George Blumenthal

Born: 1858

Died: 1941

Married: Florence Meyer (died 1930), Mrs. Mary Ann Payne Clews (1935)


George Blumenthal was a banker, philanthropist, and art collector. He was one of the original members of the Knollwood Club on Lower Saranac Lake, occupying Cottage Two. He conveyed his membership to his cousin, Hugo Blumenthal.

He was born in Frankfort-am-Main, Germany, and came to the United States in his youth. For twenty-one years he was a senior partner of Lazard Frères where he was known as one of the ablest financiers of Wall Street. He retired from active banking in 1925 having amassed a fortune from foreign currency exchange. He devoted the remainder of his life to art and medicine, in particular, the American Hospital in Paris and the Mount Sinai Hospital in New York, where he served as President from 1910-1938. In 1928 he gave $1 million to the Metropolitan Museum of Art, and was its President from 1934 until his death in 1941. He also contributed heavily to the New York Public Library and the Sorbonne, in Paris.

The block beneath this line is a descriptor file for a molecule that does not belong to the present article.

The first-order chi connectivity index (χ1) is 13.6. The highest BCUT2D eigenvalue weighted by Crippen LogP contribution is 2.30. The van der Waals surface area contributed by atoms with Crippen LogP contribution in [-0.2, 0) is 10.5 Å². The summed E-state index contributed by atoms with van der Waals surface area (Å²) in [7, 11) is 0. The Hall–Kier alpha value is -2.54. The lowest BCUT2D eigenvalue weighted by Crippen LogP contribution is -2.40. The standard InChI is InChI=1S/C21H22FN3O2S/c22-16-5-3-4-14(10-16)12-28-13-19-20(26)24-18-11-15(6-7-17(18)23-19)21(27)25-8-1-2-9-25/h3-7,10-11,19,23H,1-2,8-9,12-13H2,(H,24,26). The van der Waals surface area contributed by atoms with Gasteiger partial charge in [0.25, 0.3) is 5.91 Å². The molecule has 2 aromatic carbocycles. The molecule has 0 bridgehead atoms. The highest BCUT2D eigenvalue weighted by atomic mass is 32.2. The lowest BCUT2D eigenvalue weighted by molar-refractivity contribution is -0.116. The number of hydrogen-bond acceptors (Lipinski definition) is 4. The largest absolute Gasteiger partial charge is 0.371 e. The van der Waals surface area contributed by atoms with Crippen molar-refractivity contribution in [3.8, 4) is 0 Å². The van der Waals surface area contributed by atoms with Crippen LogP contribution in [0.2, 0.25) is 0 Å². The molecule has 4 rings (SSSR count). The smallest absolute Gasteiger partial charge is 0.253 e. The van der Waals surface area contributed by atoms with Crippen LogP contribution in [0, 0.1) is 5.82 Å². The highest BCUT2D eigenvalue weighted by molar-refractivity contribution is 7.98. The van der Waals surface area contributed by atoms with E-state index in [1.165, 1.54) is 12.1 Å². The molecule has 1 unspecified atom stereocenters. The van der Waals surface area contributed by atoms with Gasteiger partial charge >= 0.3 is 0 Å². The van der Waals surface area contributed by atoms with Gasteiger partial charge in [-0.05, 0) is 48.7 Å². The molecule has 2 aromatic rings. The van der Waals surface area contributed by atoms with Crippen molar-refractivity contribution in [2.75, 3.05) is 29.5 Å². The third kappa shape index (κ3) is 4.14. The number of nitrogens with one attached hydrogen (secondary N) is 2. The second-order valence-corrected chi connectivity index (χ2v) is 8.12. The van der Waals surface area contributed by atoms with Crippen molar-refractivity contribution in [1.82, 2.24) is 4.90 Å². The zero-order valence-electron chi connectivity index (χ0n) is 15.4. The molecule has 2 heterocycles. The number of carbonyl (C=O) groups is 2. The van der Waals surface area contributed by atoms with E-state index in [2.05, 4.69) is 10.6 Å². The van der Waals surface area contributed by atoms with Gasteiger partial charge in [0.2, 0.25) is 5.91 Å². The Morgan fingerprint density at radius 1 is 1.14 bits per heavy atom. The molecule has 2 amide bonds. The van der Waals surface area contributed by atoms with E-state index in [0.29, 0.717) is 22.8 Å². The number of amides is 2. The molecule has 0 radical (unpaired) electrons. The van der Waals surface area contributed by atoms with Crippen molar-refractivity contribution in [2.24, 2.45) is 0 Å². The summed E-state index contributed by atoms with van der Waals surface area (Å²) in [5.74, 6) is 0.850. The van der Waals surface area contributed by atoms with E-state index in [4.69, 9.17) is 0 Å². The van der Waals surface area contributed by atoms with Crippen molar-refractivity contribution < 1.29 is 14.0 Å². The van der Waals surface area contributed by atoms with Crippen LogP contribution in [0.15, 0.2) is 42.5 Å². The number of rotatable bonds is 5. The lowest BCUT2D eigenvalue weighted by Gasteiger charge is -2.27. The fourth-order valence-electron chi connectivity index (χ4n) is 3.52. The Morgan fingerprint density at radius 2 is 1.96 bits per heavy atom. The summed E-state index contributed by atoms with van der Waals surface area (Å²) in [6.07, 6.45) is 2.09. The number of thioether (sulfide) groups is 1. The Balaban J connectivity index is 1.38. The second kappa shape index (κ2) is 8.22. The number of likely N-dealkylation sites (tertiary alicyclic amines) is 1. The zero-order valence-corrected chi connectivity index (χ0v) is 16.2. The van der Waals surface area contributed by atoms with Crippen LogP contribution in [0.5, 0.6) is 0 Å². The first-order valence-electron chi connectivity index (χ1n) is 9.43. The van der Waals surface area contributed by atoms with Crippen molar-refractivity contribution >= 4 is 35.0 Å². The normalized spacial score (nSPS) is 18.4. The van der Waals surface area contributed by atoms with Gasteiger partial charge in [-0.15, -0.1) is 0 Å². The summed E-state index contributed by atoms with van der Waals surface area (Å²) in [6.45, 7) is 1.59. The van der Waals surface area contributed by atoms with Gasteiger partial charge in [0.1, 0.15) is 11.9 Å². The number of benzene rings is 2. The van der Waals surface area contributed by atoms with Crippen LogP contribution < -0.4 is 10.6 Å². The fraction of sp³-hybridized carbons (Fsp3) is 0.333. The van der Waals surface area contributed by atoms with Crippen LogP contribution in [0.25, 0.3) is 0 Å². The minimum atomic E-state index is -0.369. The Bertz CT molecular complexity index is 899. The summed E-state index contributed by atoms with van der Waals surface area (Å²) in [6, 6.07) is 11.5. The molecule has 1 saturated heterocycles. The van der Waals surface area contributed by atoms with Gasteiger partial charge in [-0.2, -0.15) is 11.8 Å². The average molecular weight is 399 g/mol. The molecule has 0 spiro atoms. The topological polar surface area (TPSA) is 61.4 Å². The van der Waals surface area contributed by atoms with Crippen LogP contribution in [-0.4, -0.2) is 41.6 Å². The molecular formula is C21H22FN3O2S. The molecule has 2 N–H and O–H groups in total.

He built several mansions, including two in New York City, a townhouse in Paris, and a château in Grasse, near Cannes, France. In 1903, he had a mansion built at 23 West 53rd Street described by Christopher Gray as "one of the best mid-block mansions ever erected in New York." For many years, this mansion was used as the bookstore of the Museum of Modern Art.

Blumenthal built another showplace mansion at 50 East 70th Street on the southwest corner of Park Avenue, that was filled with his collection of art; it featured a large interior patio complex that was originally in the abandoned castle of Vélex Blanco in Spain. Many of his art masterpieces were bequeathed to the Metropolitan Museum of Art, and the famous patio is now on prominent exhibit next to the grand staircase at the Metropolitan Museum.

He was the uncle of Katharine Graham publisher of the Washington Post.